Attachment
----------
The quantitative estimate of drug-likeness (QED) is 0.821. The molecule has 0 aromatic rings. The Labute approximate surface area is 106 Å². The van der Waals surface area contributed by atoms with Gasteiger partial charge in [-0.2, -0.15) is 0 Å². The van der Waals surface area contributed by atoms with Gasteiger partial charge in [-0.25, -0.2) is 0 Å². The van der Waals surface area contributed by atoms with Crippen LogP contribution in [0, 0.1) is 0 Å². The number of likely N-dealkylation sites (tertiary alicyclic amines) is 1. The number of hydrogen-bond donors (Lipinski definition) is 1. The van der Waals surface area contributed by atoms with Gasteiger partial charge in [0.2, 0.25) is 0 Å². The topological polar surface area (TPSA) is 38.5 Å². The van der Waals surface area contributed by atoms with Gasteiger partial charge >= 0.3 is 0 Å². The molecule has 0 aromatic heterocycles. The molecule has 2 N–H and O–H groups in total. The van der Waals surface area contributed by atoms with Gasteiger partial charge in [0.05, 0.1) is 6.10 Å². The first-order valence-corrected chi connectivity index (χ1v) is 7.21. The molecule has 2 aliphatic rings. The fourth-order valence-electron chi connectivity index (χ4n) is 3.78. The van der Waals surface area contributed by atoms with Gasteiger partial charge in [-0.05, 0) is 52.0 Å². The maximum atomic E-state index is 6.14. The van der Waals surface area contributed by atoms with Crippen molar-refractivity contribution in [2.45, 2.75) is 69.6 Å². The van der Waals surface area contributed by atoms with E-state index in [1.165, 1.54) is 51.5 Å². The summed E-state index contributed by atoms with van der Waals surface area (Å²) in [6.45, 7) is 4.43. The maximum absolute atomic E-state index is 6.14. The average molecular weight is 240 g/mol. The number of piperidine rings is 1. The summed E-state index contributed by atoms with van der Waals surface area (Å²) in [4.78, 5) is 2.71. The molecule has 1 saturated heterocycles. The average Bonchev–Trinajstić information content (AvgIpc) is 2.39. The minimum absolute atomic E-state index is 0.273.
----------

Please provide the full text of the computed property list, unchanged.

The quantitative estimate of drug-likeness (QED) is 0.821. The molecule has 0 aromatic rings. The Labute approximate surface area is 106 Å². The van der Waals surface area contributed by atoms with Gasteiger partial charge in [-0.2, -0.15) is 0 Å². The van der Waals surface area contributed by atoms with Gasteiger partial charge in [-0.25, -0.2) is 0 Å². The van der Waals surface area contributed by atoms with Crippen LogP contribution in [0, 0.1) is 0 Å². The number of likely N-dealkylation sites (tertiary alicyclic amines) is 1. The number of hydrogen-bond donors (Lipinski definition) is 1. The van der Waals surface area contributed by atoms with Gasteiger partial charge in [0.2, 0.25) is 0 Å². The topological polar surface area (TPSA) is 38.5 Å². The van der Waals surface area contributed by atoms with Gasteiger partial charge >= 0.3 is 0 Å². The molecule has 0 aromatic heterocycles. The molecule has 2 N–H and O–H groups in total. The van der Waals surface area contributed by atoms with Gasteiger partial charge in [0.05, 0.1) is 6.10 Å². The first-order valence-corrected chi connectivity index (χ1v) is 7.21. The molecule has 2 aliphatic rings. The fourth-order valence-electron chi connectivity index (χ4n) is 3.78. The van der Waals surface area contributed by atoms with Gasteiger partial charge in [-0.05, 0) is 52.0 Å². The maximum atomic E-state index is 6.14. The van der Waals surface area contributed by atoms with Crippen molar-refractivity contribution in [2.45, 2.75) is 69.6 Å². The van der Waals surface area contributed by atoms with E-state index in [1.165, 1.54) is 51.5 Å². The summed E-state index contributed by atoms with van der Waals surface area (Å²) in [6.45, 7) is 4.43. The maximum absolute atomic E-state index is 6.14. The average molecular weight is 240 g/mol. The number of piperidine rings is 1. The summed E-state index contributed by atoms with van der Waals surface area (Å²) in [4.78, 5) is 2.71. The molecule has 1 saturated heterocycles. The average Bonchev–Trinajstić information content (AvgIpc) is 2.39. The minimum absolute atomic E-state index is 0.273.